A few weeks ago I sent On the Premises a short piece of fiction. The prompt for “Mini-Contest #43” was as follows: “Use between 30 and 75 words to give readers a bunch of information they don’t want, don’t need, and that interrupts the flow of the story in the worst way possible.” They titled it “Bad Worldbuilding,” and that seemed like a bunch of fun. Though I didn’t win—if I had, I guess this post would be a bit different—but I figured I should share what I worked on. It isn’t going to go anywhere else, anyway.
So my entry:
Now you’d never believe what these mice feared most: cats! Or what they loved above all else: cheese! They scurried and squeaked, they made nests in walls, and they had mid-afternoon tea with tiny scones. But it wasn’t their culture that made them unique. Unlike other speaking mice, which were generally aseptic, our characters carried the deadly Hantavirus. And for reasons most peculiar, they’d decided to spread it as far and as wide as possible!
I can’t say it was inspired by much, except for perhaps cartoon movies with talking mice and helpful creatures like in The Borrowers. I always thought it might be funny if in these stories, what started off as innocent characters, like Benard and Bianca from The Rescuers, or any of the mice/rats from NIMH, turned out to have a much darker side. And one in this case which was completely unexplained.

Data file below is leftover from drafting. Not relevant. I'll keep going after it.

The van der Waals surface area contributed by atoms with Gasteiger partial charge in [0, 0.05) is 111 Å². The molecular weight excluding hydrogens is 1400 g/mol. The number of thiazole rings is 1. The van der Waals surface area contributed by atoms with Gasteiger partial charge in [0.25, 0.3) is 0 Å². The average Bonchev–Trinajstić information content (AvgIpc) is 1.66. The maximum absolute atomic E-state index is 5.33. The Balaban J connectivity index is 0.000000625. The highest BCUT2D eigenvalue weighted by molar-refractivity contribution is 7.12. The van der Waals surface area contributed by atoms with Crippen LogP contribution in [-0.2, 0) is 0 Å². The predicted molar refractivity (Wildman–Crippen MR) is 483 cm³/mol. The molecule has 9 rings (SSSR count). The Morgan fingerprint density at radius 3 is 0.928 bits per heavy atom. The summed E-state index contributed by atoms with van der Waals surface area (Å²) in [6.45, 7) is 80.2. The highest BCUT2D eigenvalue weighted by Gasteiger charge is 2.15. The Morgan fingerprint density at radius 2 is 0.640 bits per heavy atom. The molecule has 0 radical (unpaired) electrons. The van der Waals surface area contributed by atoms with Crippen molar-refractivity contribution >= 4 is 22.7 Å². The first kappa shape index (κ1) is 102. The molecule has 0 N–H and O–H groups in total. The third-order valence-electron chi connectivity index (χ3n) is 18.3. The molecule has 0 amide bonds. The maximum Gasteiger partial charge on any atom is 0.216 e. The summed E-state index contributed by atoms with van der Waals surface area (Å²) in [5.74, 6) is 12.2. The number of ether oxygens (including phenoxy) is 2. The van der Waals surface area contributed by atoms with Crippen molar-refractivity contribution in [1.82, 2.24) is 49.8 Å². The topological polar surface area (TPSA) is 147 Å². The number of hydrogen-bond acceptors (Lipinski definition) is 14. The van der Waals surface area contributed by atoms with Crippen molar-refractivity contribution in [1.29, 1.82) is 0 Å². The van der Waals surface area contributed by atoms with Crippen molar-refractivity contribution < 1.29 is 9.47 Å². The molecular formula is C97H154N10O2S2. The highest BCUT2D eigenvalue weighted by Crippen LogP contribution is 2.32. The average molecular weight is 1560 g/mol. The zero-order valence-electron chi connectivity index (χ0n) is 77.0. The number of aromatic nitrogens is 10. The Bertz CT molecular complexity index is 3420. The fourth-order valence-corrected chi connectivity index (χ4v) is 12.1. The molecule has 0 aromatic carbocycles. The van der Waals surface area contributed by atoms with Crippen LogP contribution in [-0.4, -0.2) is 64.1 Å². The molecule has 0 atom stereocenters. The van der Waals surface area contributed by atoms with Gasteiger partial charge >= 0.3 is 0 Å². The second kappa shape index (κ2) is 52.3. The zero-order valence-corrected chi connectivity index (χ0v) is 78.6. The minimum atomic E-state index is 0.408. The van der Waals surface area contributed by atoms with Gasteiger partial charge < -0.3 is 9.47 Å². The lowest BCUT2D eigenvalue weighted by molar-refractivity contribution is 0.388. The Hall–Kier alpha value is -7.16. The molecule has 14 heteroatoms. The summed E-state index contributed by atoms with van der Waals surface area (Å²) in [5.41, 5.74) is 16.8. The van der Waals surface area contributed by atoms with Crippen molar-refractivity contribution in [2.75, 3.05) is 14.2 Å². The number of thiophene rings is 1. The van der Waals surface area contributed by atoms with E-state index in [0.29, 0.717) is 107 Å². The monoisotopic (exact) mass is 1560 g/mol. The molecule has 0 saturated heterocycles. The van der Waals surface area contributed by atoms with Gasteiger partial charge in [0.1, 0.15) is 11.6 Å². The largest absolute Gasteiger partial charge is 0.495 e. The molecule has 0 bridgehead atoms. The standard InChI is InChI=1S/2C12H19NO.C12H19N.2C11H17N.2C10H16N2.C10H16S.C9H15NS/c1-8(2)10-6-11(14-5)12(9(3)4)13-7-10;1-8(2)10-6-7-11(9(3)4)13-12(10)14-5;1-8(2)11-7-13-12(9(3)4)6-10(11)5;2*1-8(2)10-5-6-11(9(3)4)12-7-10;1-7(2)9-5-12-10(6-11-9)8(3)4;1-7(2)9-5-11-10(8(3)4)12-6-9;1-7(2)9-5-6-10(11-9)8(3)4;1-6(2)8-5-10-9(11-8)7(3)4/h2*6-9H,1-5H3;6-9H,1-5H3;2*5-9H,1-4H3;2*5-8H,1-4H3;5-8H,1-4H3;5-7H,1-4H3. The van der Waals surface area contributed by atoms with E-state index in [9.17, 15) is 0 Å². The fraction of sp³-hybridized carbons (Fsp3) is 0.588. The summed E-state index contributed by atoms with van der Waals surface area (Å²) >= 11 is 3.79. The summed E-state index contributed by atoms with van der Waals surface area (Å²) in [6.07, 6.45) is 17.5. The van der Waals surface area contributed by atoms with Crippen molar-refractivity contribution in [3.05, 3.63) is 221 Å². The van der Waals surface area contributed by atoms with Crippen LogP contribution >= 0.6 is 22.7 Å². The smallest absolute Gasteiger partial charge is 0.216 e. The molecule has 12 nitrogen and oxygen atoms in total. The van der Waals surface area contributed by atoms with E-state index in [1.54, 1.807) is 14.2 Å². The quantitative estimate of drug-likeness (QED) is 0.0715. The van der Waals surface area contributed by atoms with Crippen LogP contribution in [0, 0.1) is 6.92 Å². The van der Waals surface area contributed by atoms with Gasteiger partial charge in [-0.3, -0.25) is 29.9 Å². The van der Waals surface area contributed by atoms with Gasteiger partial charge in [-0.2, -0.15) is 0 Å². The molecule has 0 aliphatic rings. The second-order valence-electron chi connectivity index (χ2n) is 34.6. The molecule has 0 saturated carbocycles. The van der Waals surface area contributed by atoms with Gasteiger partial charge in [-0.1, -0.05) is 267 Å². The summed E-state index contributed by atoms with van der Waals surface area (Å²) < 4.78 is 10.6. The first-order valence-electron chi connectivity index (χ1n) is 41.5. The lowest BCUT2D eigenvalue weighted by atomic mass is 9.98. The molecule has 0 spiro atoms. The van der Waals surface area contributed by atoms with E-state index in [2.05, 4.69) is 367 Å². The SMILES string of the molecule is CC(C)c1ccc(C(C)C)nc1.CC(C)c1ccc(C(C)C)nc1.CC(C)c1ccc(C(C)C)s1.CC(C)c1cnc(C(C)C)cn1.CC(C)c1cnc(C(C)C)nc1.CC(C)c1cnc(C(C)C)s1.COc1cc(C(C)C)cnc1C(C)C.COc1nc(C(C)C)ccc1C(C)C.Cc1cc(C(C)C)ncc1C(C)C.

I was working on a second entry too, which didn’t quite go anywhere. On the Premises had some good winners, by the way (which you can check out by clicking here). The following work admittedly needs some polish, but since I thought the mice direction was stronger, I stopped working on it pretty early. Would, perhaps, an Amusement Park World book be worth writing some day? Where an entire planet is a goofy amusement park? Perhaps, perhaps…. But in any case, enjoy (enjoy?):
But that’s just how things went on Amusement Park World—long lines for everything (a trip to the DMV could last years), phenomenally expensive food, and perpetually wet sidewalks, from washing away vomit. Fast passes were the universal currency, the rich got around on mine train and flume rides, while the poor walked or took skyway gondolas. And you’d perhaps never believe it, but line cutting was a capital crime! Which leads to….
And that’s ALL I’ve been up to in the last month (ha!). Wishing everyone a good Thanksgiving, and will write more soon.
–Jeff and Leah